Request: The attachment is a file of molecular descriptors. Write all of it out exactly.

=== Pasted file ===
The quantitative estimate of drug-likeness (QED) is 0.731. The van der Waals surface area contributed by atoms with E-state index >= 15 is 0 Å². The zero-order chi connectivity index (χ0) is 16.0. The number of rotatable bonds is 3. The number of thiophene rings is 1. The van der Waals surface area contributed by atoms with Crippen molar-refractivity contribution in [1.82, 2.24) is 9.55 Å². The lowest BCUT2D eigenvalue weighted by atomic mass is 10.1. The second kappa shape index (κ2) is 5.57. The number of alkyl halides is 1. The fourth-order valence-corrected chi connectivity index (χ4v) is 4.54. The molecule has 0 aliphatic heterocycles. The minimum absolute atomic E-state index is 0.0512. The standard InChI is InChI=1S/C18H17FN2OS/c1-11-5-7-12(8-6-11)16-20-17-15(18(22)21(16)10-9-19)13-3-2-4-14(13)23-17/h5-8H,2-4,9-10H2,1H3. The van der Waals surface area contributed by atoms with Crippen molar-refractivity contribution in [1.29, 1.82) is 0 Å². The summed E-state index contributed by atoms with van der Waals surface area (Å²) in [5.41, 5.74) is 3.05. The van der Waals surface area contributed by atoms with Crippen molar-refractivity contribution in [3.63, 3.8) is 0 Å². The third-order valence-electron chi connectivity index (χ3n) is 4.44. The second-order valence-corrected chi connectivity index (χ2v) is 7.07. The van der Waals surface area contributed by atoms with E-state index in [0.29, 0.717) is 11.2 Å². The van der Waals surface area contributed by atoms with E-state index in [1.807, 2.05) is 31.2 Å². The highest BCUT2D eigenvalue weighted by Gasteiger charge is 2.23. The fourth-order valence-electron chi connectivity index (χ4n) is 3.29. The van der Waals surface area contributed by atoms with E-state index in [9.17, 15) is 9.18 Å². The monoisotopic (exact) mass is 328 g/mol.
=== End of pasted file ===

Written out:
The quantitative estimate of drug-likeness (QED) is 0.731. The van der Waals surface area contributed by atoms with E-state index >= 15 is 0 Å². The zero-order chi connectivity index (χ0) is 16.0. The number of rotatable bonds is 3. The number of thiophene rings is 1. The van der Waals surface area contributed by atoms with Crippen molar-refractivity contribution in [1.82, 2.24) is 9.55 Å². The lowest BCUT2D eigenvalue weighted by atomic mass is 10.1. The second kappa shape index (κ2) is 5.57. The number of alkyl halides is 1. The fourth-order valence-corrected chi connectivity index (χ4v) is 4.54. The molecule has 0 aliphatic heterocycles. The minimum absolute atomic E-state index is 0.0512. The standard InChI is InChI=1S/C18H17FN2OS/c1-11-5-7-12(8-6-11)16-20-17-15(18(22)21(16)10-9-19)13-3-2-4-14(13)23-17/h5-8H,2-4,9-10H2,1H3. The van der Waals surface area contributed by atoms with Crippen molar-refractivity contribution in [1.29, 1.82) is 0 Å². The summed E-state index contributed by atoms with van der Waals surface area (Å²) in [5.41, 5.74) is 3.05. The van der Waals surface area contributed by atoms with Crippen molar-refractivity contribution in [3.63, 3.8) is 0 Å². The third-order valence-electron chi connectivity index (χ3n) is 4.44. The second-order valence-corrected chi connectivity index (χ2v) is 7.07. The van der Waals surface area contributed by atoms with E-state index in [0.29, 0.717) is 11.2 Å². The van der Waals surface area contributed by atoms with E-state index in [1.807, 2.05) is 31.2 Å². The highest BCUT2D eigenvalue weighted by Gasteiger charge is 2.23. The fourth-order valence-electron chi connectivity index (χ4n) is 3.29. The van der Waals surface area contributed by atoms with E-state index in [9.17, 15) is 9.18 Å². The monoisotopic (exact) mass is 328 g/mol.